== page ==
JOHANNESBURG THEN AND NOW: GLOBAL FORCES, LOCAL PRACTICES
Elective Leader: Melinda Silverman
This course focusses on the history of Johannesburg as South Africa's preeminent modern city – a city pre-occupied with fashion, the new, the novel, the contemporary. It explores how aspects of modernity were mobilised to create the unique characteristics of the city. By interrogating how modernist architecture and urbanism were transported from Western Europe to a colonial context, it attempts to unravel the complex interrelationships between global forces and local conditions, and to identify both the losses and gains of translation.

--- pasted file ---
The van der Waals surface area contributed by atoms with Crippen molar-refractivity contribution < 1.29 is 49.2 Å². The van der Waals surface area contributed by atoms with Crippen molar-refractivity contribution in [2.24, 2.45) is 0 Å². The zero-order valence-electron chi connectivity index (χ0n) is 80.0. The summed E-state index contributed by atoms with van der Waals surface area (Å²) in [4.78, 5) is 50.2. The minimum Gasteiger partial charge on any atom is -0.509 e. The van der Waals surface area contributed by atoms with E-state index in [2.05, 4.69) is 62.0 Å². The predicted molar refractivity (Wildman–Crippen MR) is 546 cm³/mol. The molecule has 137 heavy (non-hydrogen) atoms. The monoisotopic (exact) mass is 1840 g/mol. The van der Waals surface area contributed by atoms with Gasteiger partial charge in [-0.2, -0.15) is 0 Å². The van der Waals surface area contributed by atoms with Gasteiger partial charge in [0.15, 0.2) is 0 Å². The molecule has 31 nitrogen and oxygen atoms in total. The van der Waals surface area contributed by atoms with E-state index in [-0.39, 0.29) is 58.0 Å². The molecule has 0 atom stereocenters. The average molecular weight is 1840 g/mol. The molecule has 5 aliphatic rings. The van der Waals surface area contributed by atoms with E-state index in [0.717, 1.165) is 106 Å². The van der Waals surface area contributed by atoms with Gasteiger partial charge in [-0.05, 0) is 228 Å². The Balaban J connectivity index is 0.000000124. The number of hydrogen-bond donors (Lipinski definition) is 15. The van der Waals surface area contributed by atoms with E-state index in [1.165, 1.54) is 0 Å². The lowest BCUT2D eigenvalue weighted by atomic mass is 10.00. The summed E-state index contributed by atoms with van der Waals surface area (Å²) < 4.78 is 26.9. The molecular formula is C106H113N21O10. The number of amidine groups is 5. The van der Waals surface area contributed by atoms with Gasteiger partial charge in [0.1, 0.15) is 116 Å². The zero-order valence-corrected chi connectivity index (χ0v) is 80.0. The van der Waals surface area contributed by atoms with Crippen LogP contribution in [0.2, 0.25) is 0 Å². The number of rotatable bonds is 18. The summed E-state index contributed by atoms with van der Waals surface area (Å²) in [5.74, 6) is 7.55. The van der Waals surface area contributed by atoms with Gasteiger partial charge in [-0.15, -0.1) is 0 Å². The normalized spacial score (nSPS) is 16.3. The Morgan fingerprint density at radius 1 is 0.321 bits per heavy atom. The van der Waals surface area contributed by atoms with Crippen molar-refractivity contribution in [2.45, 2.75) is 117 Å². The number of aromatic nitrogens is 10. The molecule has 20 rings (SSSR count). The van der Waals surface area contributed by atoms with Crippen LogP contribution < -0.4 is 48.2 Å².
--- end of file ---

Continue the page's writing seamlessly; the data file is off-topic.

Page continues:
Buildings and urban spaces are explored both as material artefacts, concrete manifestations of their time and place, as well as ideological constructs, channelling ideas about race, class, nation and gender. Using Johannesburg as a site, the course brings into dialogue ideas ordinarily associated with the social sciences – colonialism, nationalism, identity, power… – and the particularities of South African space.